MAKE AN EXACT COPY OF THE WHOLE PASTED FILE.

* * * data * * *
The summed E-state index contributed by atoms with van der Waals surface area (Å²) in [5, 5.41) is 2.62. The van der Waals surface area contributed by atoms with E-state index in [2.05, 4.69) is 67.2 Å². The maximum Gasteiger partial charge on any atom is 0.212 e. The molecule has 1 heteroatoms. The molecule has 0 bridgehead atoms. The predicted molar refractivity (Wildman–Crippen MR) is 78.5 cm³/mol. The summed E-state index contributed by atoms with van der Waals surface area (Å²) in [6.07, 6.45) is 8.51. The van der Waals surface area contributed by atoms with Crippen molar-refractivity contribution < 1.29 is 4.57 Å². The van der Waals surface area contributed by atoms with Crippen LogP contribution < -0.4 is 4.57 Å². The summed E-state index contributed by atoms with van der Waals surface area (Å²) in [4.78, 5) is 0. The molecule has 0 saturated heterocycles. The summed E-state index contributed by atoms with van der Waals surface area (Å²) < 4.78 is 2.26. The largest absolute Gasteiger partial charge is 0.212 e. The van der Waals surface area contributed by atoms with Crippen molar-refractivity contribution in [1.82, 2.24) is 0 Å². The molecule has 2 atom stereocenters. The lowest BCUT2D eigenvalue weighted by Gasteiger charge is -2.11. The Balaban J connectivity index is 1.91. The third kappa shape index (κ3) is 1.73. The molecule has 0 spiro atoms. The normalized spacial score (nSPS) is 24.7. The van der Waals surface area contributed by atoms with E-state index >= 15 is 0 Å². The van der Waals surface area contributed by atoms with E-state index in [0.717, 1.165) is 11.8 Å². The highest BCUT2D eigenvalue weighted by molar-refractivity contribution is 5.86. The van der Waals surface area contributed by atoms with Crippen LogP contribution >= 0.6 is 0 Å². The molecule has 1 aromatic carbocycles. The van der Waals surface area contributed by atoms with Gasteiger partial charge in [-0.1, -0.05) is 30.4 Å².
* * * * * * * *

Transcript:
The summed E-state index contributed by atoms with van der Waals surface area (Å²) in [5, 5.41) is 2.62. The van der Waals surface area contributed by atoms with E-state index in [2.05, 4.69) is 67.2 Å². The maximum Gasteiger partial charge on any atom is 0.212 e. The molecule has 1 heteroatoms. The molecule has 0 bridgehead atoms. The predicted molar refractivity (Wildman–Crippen MR) is 78.5 cm³/mol. The summed E-state index contributed by atoms with van der Waals surface area (Å²) in [6.07, 6.45) is 8.51. The van der Waals surface area contributed by atoms with Crippen molar-refractivity contribution < 1.29 is 4.57 Å². The van der Waals surface area contributed by atoms with Crippen LogP contribution < -0.4 is 4.57 Å². The summed E-state index contributed by atoms with van der Waals surface area (Å²) in [4.78, 5) is 0. The molecule has 0 saturated heterocycles. The summed E-state index contributed by atoms with van der Waals surface area (Å²) < 4.78 is 2.26. The largest absolute Gasteiger partial charge is 0.212 e. The van der Waals surface area contributed by atoms with Crippen molar-refractivity contribution in [1.82, 2.24) is 0 Å². The molecule has 2 atom stereocenters. The lowest BCUT2D eigenvalue weighted by Gasteiger charge is -2.11. The Balaban J connectivity index is 1.91. The third kappa shape index (κ3) is 1.73. The molecule has 0 spiro atoms. The normalized spacial score (nSPS) is 24.7. The van der Waals surface area contributed by atoms with E-state index >= 15 is 0 Å². The van der Waals surface area contributed by atoms with E-state index in [0.717, 1.165) is 11.8 Å². The highest BCUT2D eigenvalue weighted by molar-refractivity contribution is 5.86. The van der Waals surface area contributed by atoms with Crippen LogP contribution >= 0.6 is 0 Å². The molecule has 1 aromatic carbocycles. The van der Waals surface area contributed by atoms with Gasteiger partial charge in [-0.1, -0.05) is 30.4 Å².